In last week's Varsity magazine, Barry Alvarez talked about how a coach tries to move on from such a gut wrenching loss. I would guess it is easier said than done.
The difference is that stretch in 1996 knocked Wisconsin out of the league title chase. The 2011 Badgers are still alive for a trip to Lucas Oil Stadium in Indy. Yes, they are out of the national title conversation, but quite honestly, opinions vary whether even a 13-0 Wisconsin squad would have made it to New Orleans. It would have been fun to find out, but I tend to believe the computers would have been unkind to the point where a one-loss team would have passed the Badgers.
That is open to debate, but what cannot be questioned is the Badgers are still in play for the Rose Bowl, and getting there does not necessarily require a miracle, something those connected with the program seem to understand.
No doubt this group is hurting right now. As Bret Bielema admitted in his Monday news conference, you tend to feel the bumps and bruises more after a loss. The test will be how this team comes out both mentally and physically for Saturday's game with Purdue. Hopefully, there will be a good atmosphere for 2:30 p.m. game, but that remains to be seen.
The Badgers have lost consecutive games in lousy fashion. They have made critical mistakes, and they have had some bad luck. Yet they remain a very good team with a chance to do something special. If the Badgers can rally and still find a way to reach the conference title tilt, it could say more about this team than any words can describe.
I would like to think the players believe this can happen. The question is, do you?
"I always want to be the aggressor."
That is a quote from Bret Bielema, spoken a few months before he worked his first game as the Badgers' head coach.
We have seen his aggressive nature on multiple occasions, from fake punts, fake field goals and, more recently, a tailback throwing a touchdown pass to a quarterback. The man loves to push the envelope, and that is part of what makes him intriguing. Not everyone loves it, but his outside-the-box thinking forces you to pay attention because you'd hate to miss something.
Last Saturday night's Hail Mary places Kirk Cousins in a time capsule along with Boston College's Doug Flutie and Colorado's Kordell Stewart. I am guessing that last sentence is difficult to read and, trust me, I cannot say I enjoy writing it. The fact is TV networks will show that play forever.
A sidebar story to that final pass is Bielema's decision to use two timeouts to stop clock in the final minute. He called the first after a Brendan Kelly sack and forced fumble made it second-and-20 from the Spartans' 24-yard line. There were 42 seconds to play.
A 12-yard connection to wide receiver B.J. Cunningham made it third-and-8 from the MSU 36. Bielema used his second timeout with 30 seconds remaining. In our radio booth, Mike Lucas and I were talking about the trust Bielema was showing in his defense. I also suggested that if it works, great, but if not... "It's a second guesser's delight."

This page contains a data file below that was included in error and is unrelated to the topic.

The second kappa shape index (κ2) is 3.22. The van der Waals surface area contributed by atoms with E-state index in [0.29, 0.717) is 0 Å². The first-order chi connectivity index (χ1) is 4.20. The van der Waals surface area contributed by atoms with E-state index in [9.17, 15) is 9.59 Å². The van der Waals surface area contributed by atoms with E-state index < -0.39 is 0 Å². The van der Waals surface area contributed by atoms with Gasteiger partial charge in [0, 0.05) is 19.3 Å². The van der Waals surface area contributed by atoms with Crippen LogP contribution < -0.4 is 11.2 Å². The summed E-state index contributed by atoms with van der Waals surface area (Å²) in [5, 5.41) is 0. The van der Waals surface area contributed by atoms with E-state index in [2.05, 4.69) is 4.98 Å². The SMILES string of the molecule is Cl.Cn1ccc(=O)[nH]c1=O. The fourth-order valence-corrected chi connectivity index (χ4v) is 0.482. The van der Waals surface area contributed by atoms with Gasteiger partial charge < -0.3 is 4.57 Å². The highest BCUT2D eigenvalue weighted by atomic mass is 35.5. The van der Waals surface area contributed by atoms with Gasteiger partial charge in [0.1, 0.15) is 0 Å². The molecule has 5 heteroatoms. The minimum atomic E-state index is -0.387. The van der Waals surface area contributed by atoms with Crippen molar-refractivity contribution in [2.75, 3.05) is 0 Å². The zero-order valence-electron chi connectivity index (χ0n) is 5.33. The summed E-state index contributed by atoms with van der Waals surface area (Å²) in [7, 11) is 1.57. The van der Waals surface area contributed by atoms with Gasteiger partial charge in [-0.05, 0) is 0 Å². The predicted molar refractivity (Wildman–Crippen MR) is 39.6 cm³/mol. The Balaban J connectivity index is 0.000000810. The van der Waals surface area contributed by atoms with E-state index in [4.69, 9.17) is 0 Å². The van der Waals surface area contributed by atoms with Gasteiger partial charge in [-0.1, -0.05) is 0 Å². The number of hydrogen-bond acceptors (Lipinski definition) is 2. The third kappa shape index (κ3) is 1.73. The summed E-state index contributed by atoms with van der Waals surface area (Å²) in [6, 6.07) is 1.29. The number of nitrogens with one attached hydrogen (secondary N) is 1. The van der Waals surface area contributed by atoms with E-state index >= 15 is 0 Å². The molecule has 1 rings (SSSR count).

Was I surprised Bielema called that second T.O.? Yeah, maybe a little. Should I have been surprised? No, not really, because that is how he rolls. When it works, it is a gutsy decision. If it doesn't, well, you know what happens next. It is fresh material for talk shows, message boards and bloggers. Coaches understand that is how it works in big time sports.
A friend of mine who used to work with the Wisconsin basketball program had some tongue-in-cheek advice for the coaches. "Hey, just run the plays that work, OK?" If a team is hitting a bunch of 3-point shots, it must be running a great offense, right? If they're tossing up bricks all day, we say the offense looks flat.
This is Bielema's sixth season as the Badgers' head man. In that time, I thought the nuttiest call he made was the fake punt in the Rose Bowl. It was in the second quarter, with TCU leading 14-10.
Unlike the Iowa game when he had clear sailing, punter Brad Nortman had to break through some traffic to make the first down. If the Horned Frogs would have stopped Nortman, take a guess on how observers would have reacted.
You know how many people told me that call was crazy? None. Zero. Nada. Why? Because it worked -- therefore it was a good call.
It was that incomplete pass on the two-point try that had fans upset. Jacob Pedersen was wide open, but Tank Carder made a big-time play by knocking down the throw. Therefore, it was a bad call.
With that off my chest, it is on to Ohio State, where the Badgers likely will face an even more hostile atmosphere than they dealt with in East Lansing. It is Homecoming in Columbus. OSU is honoring Hall of Famer Eddie George. The Buckeyes are wearing special uniforms.
One more thing. Given what happened last year to OSU's top-ranked football and basketball teams, it is safe to say those folks do not like the Badgers very much.
What an opportunity for Wisconsin to bounce off the deck after last week's disappointment.